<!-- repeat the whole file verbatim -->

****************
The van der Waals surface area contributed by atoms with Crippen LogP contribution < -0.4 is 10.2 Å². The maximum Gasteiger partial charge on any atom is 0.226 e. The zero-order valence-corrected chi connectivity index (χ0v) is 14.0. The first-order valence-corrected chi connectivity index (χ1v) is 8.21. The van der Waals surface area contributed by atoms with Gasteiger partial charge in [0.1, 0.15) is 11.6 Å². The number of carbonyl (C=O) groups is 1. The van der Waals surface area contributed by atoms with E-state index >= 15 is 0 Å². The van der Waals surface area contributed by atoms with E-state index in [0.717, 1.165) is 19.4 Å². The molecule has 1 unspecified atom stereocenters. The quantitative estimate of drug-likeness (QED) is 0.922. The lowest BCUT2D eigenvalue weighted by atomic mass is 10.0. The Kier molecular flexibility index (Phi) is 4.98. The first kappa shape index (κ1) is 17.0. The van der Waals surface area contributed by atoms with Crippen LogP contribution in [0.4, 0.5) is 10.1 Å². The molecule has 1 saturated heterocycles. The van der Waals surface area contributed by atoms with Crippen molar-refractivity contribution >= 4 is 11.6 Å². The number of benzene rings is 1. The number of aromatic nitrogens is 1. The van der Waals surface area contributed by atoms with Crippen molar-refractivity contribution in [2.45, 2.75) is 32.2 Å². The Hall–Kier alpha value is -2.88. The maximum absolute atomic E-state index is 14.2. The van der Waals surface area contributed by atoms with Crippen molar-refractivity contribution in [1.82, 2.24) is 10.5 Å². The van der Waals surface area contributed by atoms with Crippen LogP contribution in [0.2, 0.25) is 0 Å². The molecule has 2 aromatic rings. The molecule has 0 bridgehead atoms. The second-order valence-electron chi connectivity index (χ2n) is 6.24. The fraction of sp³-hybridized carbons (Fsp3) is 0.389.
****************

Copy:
The van der Waals surface area contributed by atoms with Crippen LogP contribution < -0.4 is 10.2 Å². The maximum Gasteiger partial charge on any atom is 0.226 e. The zero-order valence-corrected chi connectivity index (χ0v) is 14.0. The first-order valence-corrected chi connectivity index (χ1v) is 8.21. The van der Waals surface area contributed by atoms with Gasteiger partial charge in [0.1, 0.15) is 11.6 Å². The number of carbonyl (C=O) groups is 1. The van der Waals surface area contributed by atoms with E-state index >= 15 is 0 Å². The van der Waals surface area contributed by atoms with E-state index in [0.717, 1.165) is 19.4 Å². The molecule has 1 unspecified atom stereocenters. The quantitative estimate of drug-likeness (QED) is 0.922. The lowest BCUT2D eigenvalue weighted by atomic mass is 10.0. The Kier molecular flexibility index (Phi) is 4.98. The first kappa shape index (κ1) is 17.0. The van der Waals surface area contributed by atoms with Crippen LogP contribution in [0.4, 0.5) is 10.1 Å². The molecule has 1 saturated heterocycles. The van der Waals surface area contributed by atoms with Crippen molar-refractivity contribution >= 4 is 11.6 Å². The number of benzene rings is 1. The number of aromatic nitrogens is 1. The van der Waals surface area contributed by atoms with Crippen molar-refractivity contribution in [2.45, 2.75) is 32.2 Å². The Hall–Kier alpha value is -2.88. The maximum absolute atomic E-state index is 14.2. The van der Waals surface area contributed by atoms with Crippen molar-refractivity contribution in [1.82, 2.24) is 10.5 Å². The van der Waals surface area contributed by atoms with Crippen LogP contribution in [0.2, 0.25) is 0 Å². The molecule has 2 aromatic rings. The molecule has 0 bridgehead atoms. The second-order valence-electron chi connectivity index (χ2n) is 6.24. The fraction of sp³-hybridized carbons (Fsp3) is 0.389.